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Elephind.com contains 503,448 items from Freeman's Journal, samples of which are listed below. All items from this newspaper title are freely available and can be searched from the search box above. You may also search the entire collection of 2,949 newspaper titles in Elephind.com.
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Advertising [Newspaper Article] — Freeman's Journal — 19 June 1851

ONE HUNDRED and EIGHTY-FIVE (185) PACKAGES. Silks, Shawls, Cloaks,' Dfticssr,s, Flowers, Bonnets, Pahasols, a oubat vaiukty of .Fancy Goods, Woollens, Silk Vestings, Sloj'S, and General Duapeuy Goods, &c, &m. Ex Penyard Park, Elizabeth Brown, and Bondicar. DWID JONES~AND COMPANY have er-nit p'oasure in announcing, that the greater part of their new goods are now landed, and will be ready for inspection this day, Monday. Owing to the great magnitude of these various shipments, and the almost innumerable varieties of articles comprised therein, it has been found quite impossible to give a detailed list of the contents of packages. . The following will, however, suffice, though im perfectly, to show the unprecedented vakie and recherche description /of the various importations. Contents of. 185 Packages: Two cases rich moire antiques, brocades, glace', satins, satinettes, sarsnets, &c. One case rich silk velvets, plushes, and sewings One case rich velvet, superf...

Publication Title: Freeman's Journal
Source: Trove [National Library of Australia]
Country/State of Publication: NSW, Australia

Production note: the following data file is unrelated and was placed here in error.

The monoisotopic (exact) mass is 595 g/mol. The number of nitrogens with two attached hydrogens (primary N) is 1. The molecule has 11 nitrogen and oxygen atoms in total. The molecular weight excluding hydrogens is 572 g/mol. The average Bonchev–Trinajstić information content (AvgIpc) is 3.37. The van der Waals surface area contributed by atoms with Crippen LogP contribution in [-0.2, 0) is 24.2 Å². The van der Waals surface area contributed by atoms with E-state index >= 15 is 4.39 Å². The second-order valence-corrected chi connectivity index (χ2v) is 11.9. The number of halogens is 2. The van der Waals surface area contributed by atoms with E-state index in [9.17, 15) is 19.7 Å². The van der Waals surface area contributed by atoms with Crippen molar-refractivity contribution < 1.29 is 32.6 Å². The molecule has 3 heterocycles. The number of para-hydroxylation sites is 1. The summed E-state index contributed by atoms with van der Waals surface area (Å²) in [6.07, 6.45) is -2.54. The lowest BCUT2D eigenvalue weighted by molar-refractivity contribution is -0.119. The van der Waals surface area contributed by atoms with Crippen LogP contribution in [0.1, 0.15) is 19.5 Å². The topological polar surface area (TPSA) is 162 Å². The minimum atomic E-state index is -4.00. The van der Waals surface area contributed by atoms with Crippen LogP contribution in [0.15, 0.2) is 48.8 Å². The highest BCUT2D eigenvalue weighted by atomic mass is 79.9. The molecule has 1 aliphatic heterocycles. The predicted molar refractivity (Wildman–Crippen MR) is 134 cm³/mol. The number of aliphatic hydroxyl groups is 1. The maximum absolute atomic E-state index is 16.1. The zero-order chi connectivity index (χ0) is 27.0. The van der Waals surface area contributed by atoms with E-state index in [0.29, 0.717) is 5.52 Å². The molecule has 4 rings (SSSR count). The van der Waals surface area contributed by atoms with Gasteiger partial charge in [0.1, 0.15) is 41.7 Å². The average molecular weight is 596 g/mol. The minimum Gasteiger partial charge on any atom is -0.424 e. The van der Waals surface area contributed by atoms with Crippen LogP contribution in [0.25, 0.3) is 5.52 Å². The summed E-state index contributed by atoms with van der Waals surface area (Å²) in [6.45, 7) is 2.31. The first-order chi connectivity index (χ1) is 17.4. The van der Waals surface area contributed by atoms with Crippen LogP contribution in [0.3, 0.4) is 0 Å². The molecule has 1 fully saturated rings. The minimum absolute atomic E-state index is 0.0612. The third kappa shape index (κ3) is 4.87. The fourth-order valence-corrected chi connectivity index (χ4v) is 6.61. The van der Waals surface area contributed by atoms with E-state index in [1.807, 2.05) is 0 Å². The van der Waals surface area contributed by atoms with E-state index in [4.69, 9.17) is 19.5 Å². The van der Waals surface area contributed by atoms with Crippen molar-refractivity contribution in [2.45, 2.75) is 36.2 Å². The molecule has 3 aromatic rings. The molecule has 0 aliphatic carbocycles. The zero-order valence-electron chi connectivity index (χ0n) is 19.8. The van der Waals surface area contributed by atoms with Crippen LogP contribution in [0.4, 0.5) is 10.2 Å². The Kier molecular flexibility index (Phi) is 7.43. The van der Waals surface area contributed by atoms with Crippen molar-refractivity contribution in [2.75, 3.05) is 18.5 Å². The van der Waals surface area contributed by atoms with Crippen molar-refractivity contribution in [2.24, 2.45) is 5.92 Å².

SEEKERS AND KEEPERS. [Newspaper Article] — Freeman's Journal — 19 June 1851

SEEKERS AND KEEPERS. (From Chambers' Edinburgh Journal.} The ordinary behaviour of these essenti ally distinct classes, is very different in reference to each other. An onlooker would say that the two parties are continually car rying ou a sort of war— a sy&tem of attack and defence. The aim of craving poverty being always to get as much as it can from wealth, it is the object of the latter to baflle the incessant efforts of the insidious foe. The one party acts on the offensive, the other entirely on the principle of self-defence. The contest is not without its amusing points. Let any one just mark, if such an opportu nity should be presented to him, the attitude, bearing, and expression, of a rich man (beg ging it to be understood, that we here, and throughout the whole of our observations mean those only who are a little close-fisted or so,) when suddenly addressed by a stran ger in a shabby suit, a suspicious character —that is, one who is likely to be wanting something ...

Publication Title: Freeman's Journal
Source: Trove [National Library of Australia]
Country/State of Publication: NSW, Australia
SOUTH AUSTRALIA. [Newspaper Article] — Freeman's Journal — 19 June 1851

SOUTH AUSTRALIA. Insolvencies. — The South Australian contains, an article on the large number of insolvencies that have taken place in South Australia durinff the last eighteen months. In 1844 there were 12 insolvenoie in a population of 18,000 ; in 1845 there were 18, in 22,000; in 1846 there were 21, in 25,000 ; in 1847 there were 20, in 31,000 ; in 1848 shere were 17, in 40,000; in 1849 there were 24, ih 56,000. eofar there appears to have been a steady decrease of insolvencies in proportion to population, but since 1849 the proportion has greatly increased In 185Q there were 51 insolvencies, in a population f 64,000 : and during the first 4h months of 1851 there have been 45 insolvencies. Out of the total number of insolvencies here recorded ,208, there were 89 publicans, 20 farmers, 18 builders, and carpenters, 15 storekeepers, 13 merchants, 11 butchers, &c, no other occupation mustering 1(). The great number of insolvencias among publicans the South Australian attribu...